Saturday, December 19, 2020

31 Days Of CCS, #19: Leeah Swift

Leeah Swift is an interesting talent, as an example of a cartoonist who already has a highly-developed personal style as a young cartoonist but is clearly still figuring out what kind of cartoonist she wants to be. Initially springing out of the Minneapolis scene, Swift's comic Meet Cedar The Giraffe was published by Caitlin Skaalrud's Talk Weird Press. This is a comic that deliberately plays with social conventions, as the unseen interlocutor who attempts to engage Cedar is a role that Swift inherently questions from the beginning. Cedar is a woman, writing a note, sitting in a booth, but in some ways, the "giraffe" part of the title comes from the narrator treating her as though she were an animal in a zoo. Cedar's reluctance to engage and general guardedness regarding her name and past both seem more like well-established defense mechanisms than the sign of a disaffected character. However, this understanding for the reader comes slowly, as Swift slowly subverts the cheerfulness of the narrator and Cedar's prickly response into something much darker and more personal. Ultimately, however, Cedar is reluctant to let go of the conversation, needing a connection of some kind, any kind at that moment. 

In terms of the drawing, Swift's character stylizations are deeply rooted in a thorough understanding of gesture and body language. The wooden booth, drawn as old and deeply pitted, anchors each page, giving Cedar something to play off of. There's a fundamental sense of restraint in both writing and drawing, even given the subject matter and Swift's character design.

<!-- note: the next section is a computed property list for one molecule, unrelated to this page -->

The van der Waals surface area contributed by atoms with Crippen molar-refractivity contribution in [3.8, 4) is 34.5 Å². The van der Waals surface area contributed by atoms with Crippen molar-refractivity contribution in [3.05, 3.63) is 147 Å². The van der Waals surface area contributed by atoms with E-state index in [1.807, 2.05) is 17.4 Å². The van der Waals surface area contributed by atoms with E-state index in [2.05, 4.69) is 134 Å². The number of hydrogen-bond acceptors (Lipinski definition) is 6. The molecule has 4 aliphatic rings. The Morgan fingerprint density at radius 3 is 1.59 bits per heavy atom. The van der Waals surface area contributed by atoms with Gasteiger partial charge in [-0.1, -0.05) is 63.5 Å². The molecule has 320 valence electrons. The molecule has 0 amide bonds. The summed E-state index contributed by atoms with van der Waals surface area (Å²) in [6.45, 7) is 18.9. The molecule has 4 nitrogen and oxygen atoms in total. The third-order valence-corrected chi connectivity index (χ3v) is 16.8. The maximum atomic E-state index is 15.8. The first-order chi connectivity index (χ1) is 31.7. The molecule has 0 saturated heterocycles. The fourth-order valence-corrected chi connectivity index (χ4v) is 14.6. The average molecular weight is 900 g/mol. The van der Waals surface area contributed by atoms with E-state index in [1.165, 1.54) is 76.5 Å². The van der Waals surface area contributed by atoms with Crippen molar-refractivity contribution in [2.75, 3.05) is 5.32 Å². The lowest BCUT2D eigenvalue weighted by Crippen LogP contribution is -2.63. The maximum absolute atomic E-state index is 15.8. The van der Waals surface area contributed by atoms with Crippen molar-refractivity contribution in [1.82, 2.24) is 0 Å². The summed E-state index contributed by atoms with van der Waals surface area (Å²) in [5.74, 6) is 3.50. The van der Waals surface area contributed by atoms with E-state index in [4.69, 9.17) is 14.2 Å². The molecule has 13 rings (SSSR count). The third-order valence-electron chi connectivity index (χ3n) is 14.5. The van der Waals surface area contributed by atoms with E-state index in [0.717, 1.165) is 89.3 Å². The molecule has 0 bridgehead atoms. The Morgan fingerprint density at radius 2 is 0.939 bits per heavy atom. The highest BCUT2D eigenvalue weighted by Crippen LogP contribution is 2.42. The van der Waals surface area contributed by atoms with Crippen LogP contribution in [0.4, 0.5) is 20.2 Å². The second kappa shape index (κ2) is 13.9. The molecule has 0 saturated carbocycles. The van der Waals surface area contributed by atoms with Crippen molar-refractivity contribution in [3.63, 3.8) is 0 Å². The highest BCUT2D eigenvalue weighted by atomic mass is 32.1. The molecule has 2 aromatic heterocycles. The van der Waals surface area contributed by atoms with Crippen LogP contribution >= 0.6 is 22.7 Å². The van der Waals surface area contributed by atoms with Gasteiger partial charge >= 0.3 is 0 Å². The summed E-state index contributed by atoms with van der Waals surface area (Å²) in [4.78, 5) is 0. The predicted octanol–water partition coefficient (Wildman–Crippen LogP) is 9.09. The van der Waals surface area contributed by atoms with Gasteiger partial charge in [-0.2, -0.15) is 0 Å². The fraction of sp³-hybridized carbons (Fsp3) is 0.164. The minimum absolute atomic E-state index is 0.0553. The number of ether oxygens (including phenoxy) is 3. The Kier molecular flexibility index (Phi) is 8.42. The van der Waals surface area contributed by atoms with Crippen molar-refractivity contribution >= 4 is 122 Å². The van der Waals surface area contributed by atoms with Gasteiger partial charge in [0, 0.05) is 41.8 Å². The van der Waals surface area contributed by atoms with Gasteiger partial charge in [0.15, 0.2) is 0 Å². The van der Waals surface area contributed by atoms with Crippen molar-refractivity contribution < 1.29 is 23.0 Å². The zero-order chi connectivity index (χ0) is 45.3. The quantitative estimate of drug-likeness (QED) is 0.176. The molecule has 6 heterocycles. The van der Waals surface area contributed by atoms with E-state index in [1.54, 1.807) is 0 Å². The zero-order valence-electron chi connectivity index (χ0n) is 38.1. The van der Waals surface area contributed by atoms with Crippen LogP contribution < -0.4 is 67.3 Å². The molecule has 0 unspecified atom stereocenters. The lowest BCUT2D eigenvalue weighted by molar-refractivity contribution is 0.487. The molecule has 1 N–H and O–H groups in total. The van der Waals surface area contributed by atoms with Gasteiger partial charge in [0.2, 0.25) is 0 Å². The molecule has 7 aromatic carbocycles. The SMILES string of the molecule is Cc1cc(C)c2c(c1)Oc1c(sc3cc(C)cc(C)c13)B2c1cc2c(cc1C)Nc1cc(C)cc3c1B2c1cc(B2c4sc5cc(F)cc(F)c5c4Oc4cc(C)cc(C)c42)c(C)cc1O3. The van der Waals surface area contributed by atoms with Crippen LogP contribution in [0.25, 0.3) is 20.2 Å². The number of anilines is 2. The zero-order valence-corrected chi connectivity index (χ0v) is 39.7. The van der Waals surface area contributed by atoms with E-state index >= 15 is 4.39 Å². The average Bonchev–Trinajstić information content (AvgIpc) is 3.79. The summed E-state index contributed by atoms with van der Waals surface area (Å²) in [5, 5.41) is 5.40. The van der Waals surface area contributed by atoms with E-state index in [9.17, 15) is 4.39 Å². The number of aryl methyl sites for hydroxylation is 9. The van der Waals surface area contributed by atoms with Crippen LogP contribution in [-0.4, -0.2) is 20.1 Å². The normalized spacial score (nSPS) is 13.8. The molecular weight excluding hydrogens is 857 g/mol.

The opposite is true in her Aesop assignment, the classic The Tortoise And The Hare. Subtitled "Race Through A Silly Metaphor For Depression," Swift is highly self-aware that this comic is all over the place. It's less a narrative and more a deeply personal pause at the fork of a road. The first three pages are devoted to the story proper, and they're a showcase for Swift's increasing skill as a draftswoman, with tight hatching and fine details. Swift has a confident and bold line and has a great sense of comic timing as well with regard to visual gags. 

The back half of the story is Swift relating to both tortoise and hare. She felt the malaise and depression of the tortoise but also understood that slow labor was the only way she could make the kind of art she wanted. She related to the hare's energy, confidence, and ambition, but recognized that it also led to an overinflated sense of self and arrogance. I think for a cartoonist like Swift, CCS is an ideal environment because it likely forces her to draw on on the positive aspects of both of these selves. It puts her in a supportive environment but also one where collaboration, deadlines, and the expectation to publish are all expectations of the program. She has to do the work and thus avoids the impatience of the hare. She has to do the work and thus avoids the malaise of the tortoise. What will be interesting is when Swift is ready to tackle a more ambitious assignment in her second year and what that might look like. 

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